How to Make a Game for Free


I'm completely floored by the quality of some free (as in beer) software these days. Some of it is open source, but I'm not concentrating on that in this post. I'll be concentrating on how to save a ton of money and still create a high quality game. So if you are interested in making a game, and you don't want to shell out a lot of money for the tools to do so, keep reading.

Game development can be a tricky endeavor. Being able to write code and do simple math are definitely a prerequisite. However, some game developing environments and frameworks take a lot of the busy work out of the coding experience and let you focus on the game more directly. Perhaps the easiest language to start developing games with is Java. It's also very powerful. Minecraft is a very successful Java game. There is, however, an easier way to make games, and for some reason I'm just now discovering it. It's called Unity3D.

There are two versions of Unity3D: free and pro. The free version has all the features you need to create a game, but Pro does have its advantages. The pro version costs $1500, however, and that is not within the budget of most small independents. So, a good plan is to start with the free version, get really good with it, and create a game which sells well. From your profit you can purchase the pro version. I've been learning Unity3D for the last two days and I'm amazed at its features. I've developed small games in Java, so I'm not a terrible coder. I usually shy away from applications which try to make game development easier (for instance Dark Basic). I stay away from them for the same reasons that I don't use a GUI interface to create web layouts, you end up being limited by the ease of use.

I was afraid that Unity3D fit into this stereotype, but I have to say that it's a great piece of software. The GUI is smart. If you create a script for an object, the GUI automatically knows what to do with the object properties you create in the script. For instance, lets say you create a character object and add a script to control his movement. You may create a class variable like:

boolean isWalking = false;

If you save this change in your script and then go back to the Unity3D inspector you'll see a new checkbox called Is Walking. It's small little helper features like that which make it a joy to work with.

So, in case you didn't catch on, my first piece of free software is Unity3D. Even if you are a game developing guru, this will make your life much easier. It also has the ability to export to Android, iOS, Windows, Linux, Mac, PS3, Xbox360, and Wii.

Unity3D doesn't handle all your work though. You still need to create your assets in other programs or buy them from the Unity asset store. Personally, I want to make my own assets so I have full legal right to them and they aren't just generic assets which others can have in their games as well. So, you need models, textures, and sounds. There may be other types of assets that you'll need but these are the assets on which I want to focus.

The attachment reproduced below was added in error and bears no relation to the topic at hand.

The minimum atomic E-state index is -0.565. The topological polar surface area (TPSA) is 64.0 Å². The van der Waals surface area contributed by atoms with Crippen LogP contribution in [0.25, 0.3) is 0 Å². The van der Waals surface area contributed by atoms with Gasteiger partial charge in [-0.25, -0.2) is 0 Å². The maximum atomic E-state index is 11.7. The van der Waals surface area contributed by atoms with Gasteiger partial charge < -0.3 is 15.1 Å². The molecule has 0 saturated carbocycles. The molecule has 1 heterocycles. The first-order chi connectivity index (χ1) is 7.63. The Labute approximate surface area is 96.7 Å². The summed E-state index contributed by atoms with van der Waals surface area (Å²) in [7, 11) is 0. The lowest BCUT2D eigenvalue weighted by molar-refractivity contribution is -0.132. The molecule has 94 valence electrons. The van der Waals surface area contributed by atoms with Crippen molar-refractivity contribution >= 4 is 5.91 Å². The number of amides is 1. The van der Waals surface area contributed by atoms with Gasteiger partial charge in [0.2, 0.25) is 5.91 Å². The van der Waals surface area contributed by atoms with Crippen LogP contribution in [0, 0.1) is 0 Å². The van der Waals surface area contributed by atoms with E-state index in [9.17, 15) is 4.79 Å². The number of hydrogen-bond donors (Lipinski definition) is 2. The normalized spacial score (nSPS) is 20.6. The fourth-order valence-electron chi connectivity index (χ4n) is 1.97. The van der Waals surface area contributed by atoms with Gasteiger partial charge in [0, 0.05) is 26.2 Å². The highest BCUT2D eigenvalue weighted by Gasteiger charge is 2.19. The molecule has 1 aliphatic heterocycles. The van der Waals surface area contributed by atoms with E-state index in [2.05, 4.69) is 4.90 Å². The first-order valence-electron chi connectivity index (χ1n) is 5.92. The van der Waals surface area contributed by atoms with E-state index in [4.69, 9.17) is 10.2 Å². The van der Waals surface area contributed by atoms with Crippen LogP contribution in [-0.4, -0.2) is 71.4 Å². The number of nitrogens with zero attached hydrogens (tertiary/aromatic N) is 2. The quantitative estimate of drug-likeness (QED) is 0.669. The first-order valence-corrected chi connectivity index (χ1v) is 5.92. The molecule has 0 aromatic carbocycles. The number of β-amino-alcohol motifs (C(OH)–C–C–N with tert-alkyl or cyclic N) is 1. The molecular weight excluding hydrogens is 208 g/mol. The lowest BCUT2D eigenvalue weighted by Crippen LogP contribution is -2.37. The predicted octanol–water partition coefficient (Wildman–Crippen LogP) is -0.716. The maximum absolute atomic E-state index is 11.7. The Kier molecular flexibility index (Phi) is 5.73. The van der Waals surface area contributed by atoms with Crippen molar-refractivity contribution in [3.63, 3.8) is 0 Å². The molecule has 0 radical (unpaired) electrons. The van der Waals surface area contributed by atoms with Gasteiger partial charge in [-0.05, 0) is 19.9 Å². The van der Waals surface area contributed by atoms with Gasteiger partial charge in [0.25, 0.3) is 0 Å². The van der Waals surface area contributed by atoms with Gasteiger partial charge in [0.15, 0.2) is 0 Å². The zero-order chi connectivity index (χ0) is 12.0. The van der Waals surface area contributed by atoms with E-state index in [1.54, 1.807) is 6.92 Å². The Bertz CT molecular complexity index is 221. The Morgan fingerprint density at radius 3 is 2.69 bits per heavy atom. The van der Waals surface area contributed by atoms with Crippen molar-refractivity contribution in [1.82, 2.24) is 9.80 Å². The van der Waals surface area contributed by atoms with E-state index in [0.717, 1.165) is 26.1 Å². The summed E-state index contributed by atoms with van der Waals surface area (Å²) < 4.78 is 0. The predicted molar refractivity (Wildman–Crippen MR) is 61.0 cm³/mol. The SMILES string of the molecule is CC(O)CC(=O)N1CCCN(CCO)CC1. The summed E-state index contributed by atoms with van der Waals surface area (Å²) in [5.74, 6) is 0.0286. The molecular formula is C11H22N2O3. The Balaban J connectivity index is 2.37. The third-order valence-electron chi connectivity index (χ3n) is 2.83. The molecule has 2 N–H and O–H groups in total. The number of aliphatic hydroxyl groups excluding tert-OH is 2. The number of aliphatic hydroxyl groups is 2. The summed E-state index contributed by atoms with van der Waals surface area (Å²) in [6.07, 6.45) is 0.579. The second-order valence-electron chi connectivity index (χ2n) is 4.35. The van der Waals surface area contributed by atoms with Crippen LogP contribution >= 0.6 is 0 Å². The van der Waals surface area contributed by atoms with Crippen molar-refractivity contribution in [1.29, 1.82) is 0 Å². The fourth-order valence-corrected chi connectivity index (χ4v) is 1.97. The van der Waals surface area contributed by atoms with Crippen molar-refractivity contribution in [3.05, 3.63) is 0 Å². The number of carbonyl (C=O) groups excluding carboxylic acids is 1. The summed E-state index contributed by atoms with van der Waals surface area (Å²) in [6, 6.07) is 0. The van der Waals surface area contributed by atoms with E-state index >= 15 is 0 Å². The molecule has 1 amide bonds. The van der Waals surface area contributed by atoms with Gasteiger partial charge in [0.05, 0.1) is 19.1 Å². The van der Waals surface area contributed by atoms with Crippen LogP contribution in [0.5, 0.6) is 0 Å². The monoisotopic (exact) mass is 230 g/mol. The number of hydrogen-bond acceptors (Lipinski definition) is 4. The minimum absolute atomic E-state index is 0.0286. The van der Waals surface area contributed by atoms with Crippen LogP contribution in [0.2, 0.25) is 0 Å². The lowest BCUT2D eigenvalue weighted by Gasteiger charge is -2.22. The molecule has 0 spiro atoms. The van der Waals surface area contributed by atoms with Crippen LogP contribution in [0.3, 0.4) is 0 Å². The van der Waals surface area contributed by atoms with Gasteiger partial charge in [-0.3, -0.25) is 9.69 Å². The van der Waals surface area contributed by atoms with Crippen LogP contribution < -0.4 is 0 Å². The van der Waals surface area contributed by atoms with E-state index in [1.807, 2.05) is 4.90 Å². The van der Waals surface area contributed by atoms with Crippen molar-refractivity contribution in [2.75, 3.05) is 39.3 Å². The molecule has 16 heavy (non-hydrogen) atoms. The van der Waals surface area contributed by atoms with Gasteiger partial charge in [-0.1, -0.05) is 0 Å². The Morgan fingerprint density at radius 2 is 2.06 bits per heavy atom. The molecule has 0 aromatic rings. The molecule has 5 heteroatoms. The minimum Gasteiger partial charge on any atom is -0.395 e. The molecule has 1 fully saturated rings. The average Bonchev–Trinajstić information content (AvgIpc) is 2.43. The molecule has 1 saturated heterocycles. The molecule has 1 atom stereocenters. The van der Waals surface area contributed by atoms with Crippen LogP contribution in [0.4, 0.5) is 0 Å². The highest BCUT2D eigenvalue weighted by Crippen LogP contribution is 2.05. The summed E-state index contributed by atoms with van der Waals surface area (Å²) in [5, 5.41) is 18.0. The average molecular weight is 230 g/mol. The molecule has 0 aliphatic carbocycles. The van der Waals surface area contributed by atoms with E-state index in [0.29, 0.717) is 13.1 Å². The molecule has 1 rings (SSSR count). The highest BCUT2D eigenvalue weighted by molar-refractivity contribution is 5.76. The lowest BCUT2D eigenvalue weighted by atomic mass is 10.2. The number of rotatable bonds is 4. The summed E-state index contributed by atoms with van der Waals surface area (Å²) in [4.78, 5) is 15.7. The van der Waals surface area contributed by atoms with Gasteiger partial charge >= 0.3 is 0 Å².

Models can be created in Blender. Blender is comparable to high-dollar applications such as Maya and 3DSMax, except it's completely free. I've never had any training on how to make models, but when a piece of software like this is available for free, I can't help but want to dive in and learn how to use it. With Blender, you can create full length animated movies as well. Want to learn how to use it? Check out these Blender video tutorials. They are awesome and will help you master Blender in no time. Modeling is no simple task, especially if you are adding rigging and such, but it's very rewarding. You can also create assets in Blender which can be sold on the Unity Asset Store.  So if your passion is not to make games but to make in game objects, you can profit from selling your work.

Textures are added to models to make them look like real world objects. These can be created with the Gimp, which is a free image manipulation application. Some people say that The Gimp is no where as powerful as Photoshop, but I tend to lean toward the side that says you can do anything you want with either, you just have to know your way around the tool that you are using. With the Gimp you can many things, but the two we are interested it is textures and spritesheet (in case you are making a 2D game).

Finally, you need sound effects and music. You could purchase both, but again I want to create all of my game content. So, I suggest looking at Audacity. It's a great multi-track recording studio for audio. You could make music with it, but you're looking at a higher investment when you have to purchase music gear. For sound effects, it is only limited by your imagination. I've not decided what I'm going to use for music yet. I have a decent midi controller, so I may create nice midi backing tracks using something like MultitrackStudio, which will do midi and audio. I just found it, so I'm not sure how good it is. It looks promising from the screen shots.

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